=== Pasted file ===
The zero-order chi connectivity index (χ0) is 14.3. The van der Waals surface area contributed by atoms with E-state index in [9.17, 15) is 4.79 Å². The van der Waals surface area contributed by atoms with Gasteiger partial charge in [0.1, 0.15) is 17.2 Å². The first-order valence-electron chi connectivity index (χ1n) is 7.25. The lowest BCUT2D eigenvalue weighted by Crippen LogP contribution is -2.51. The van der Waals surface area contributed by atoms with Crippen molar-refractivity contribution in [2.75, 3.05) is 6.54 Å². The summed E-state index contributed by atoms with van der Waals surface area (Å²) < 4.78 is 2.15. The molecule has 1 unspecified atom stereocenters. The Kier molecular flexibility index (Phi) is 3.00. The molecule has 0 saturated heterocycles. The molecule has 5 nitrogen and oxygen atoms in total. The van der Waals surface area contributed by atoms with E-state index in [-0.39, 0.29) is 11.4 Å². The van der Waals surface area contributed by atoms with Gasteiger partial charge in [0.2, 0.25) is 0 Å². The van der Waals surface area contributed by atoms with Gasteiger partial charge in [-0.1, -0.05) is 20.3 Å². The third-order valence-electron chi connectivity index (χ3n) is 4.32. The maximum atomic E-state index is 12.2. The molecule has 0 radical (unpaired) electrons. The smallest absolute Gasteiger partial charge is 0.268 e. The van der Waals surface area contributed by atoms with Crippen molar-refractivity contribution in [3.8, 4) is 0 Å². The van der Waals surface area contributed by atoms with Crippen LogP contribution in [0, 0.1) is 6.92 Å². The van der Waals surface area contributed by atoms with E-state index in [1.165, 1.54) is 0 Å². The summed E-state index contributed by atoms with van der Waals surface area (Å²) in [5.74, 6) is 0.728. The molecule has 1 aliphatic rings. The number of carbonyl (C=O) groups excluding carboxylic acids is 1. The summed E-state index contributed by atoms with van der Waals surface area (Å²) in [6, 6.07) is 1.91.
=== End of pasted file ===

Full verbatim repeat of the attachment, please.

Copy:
The zero-order chi connectivity index (χ0) is 14.3. The van der Waals surface area contributed by atoms with E-state index in [9.17, 15) is 4.79 Å². The van der Waals surface area contributed by atoms with Gasteiger partial charge in [0.1, 0.15) is 17.2 Å². The first-order valence-electron chi connectivity index (χ1n) is 7.25. The lowest BCUT2D eigenvalue weighted by Crippen LogP contribution is -2.51. The van der Waals surface area contributed by atoms with Crippen molar-refractivity contribution in [2.75, 3.05) is 6.54 Å². The summed E-state index contributed by atoms with van der Waals surface area (Å²) < 4.78 is 2.15. The molecule has 1 unspecified atom stereocenters. The Kier molecular flexibility index (Phi) is 3.00. The molecule has 0 saturated heterocycles. The molecule has 5 nitrogen and oxygen atoms in total. The van der Waals surface area contributed by atoms with E-state index in [-0.39, 0.29) is 11.4 Å². The van der Waals surface area contributed by atoms with Gasteiger partial charge in [0.2, 0.25) is 0 Å². The van der Waals surface area contributed by atoms with Gasteiger partial charge in [-0.1, -0.05) is 20.3 Å². The third-order valence-electron chi connectivity index (χ3n) is 4.32. The maximum atomic E-state index is 12.2. The molecule has 0 radical (unpaired) electrons. The smallest absolute Gasteiger partial charge is 0.268 e. The van der Waals surface area contributed by atoms with Crippen molar-refractivity contribution in [3.8, 4) is 0 Å². The van der Waals surface area contributed by atoms with Crippen LogP contribution in [0, 0.1) is 6.92 Å². The van der Waals surface area contributed by atoms with E-state index in [1.165, 1.54) is 0 Å². The summed E-state index contributed by atoms with van der Waals surface area (Å²) in [5.74, 6) is 0.728. The molecule has 1 aliphatic rings. The number of carbonyl (C=O) groups excluding carboxylic acids is 1. The summed E-state index contributed by atoms with van der Waals surface area (Å²) in [6, 6.07) is 1.91.